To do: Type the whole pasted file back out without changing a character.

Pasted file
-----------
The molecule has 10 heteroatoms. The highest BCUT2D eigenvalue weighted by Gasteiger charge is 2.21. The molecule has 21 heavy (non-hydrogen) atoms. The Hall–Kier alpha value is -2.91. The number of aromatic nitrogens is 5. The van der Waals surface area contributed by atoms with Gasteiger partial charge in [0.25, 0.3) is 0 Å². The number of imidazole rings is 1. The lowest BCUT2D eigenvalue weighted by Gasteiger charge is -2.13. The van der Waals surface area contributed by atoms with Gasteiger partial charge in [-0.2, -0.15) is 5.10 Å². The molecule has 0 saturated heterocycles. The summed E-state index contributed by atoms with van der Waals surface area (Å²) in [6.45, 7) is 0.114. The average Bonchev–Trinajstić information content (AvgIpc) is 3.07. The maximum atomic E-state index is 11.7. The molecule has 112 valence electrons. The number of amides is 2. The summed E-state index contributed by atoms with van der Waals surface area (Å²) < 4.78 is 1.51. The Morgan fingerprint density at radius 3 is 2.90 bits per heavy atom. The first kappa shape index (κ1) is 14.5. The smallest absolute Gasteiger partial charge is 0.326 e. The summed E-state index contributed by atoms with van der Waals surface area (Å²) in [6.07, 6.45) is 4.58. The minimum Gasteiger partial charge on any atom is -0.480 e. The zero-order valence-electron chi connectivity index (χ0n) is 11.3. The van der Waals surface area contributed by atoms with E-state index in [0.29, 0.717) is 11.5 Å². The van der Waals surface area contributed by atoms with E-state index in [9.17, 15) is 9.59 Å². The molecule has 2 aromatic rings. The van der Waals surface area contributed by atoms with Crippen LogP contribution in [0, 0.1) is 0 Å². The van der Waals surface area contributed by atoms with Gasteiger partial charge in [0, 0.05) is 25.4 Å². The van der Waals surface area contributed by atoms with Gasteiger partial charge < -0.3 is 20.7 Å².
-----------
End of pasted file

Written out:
The molecule has 10 heteroatoms. The highest BCUT2D eigenvalue weighted by Gasteiger charge is 2.21. The molecule has 21 heavy (non-hydrogen) atoms. The Hall–Kier alpha value is -2.91. The number of aromatic nitrogens is 5. The van der Waals surface area contributed by atoms with Gasteiger partial charge in [0.25, 0.3) is 0 Å². The number of imidazole rings is 1. The lowest BCUT2D eigenvalue weighted by Gasteiger charge is -2.13. The van der Waals surface area contributed by atoms with Gasteiger partial charge in [-0.2, -0.15) is 5.10 Å². The molecule has 0 saturated heterocycles. The summed E-state index contributed by atoms with van der Waals surface area (Å²) in [6.45, 7) is 0.114. The average Bonchev–Trinajstić information content (AvgIpc) is 3.07. The maximum atomic E-state index is 11.7. The molecule has 112 valence electrons. The number of amides is 2. The summed E-state index contributed by atoms with van der Waals surface area (Å²) < 4.78 is 1.51. The Morgan fingerprint density at radius 3 is 2.90 bits per heavy atom. The first kappa shape index (κ1) is 14.5. The smallest absolute Gasteiger partial charge is 0.326 e. The summed E-state index contributed by atoms with van der Waals surface area (Å²) in [6.07, 6.45) is 4.58. The minimum Gasteiger partial charge on any atom is -0.480 e. The zero-order valence-electron chi connectivity index (χ0n) is 11.3. The van der Waals surface area contributed by atoms with E-state index in [0.29, 0.717) is 11.5 Å². The van der Waals surface area contributed by atoms with E-state index in [9.17, 15) is 9.59 Å². The molecule has 2 aromatic rings. The van der Waals surface area contributed by atoms with Crippen LogP contribution in [0, 0.1) is 0 Å². The van der Waals surface area contributed by atoms with Gasteiger partial charge in [0, 0.05) is 25.4 Å². The van der Waals surface area contributed by atoms with Gasteiger partial charge < -0.3 is 20.7 Å².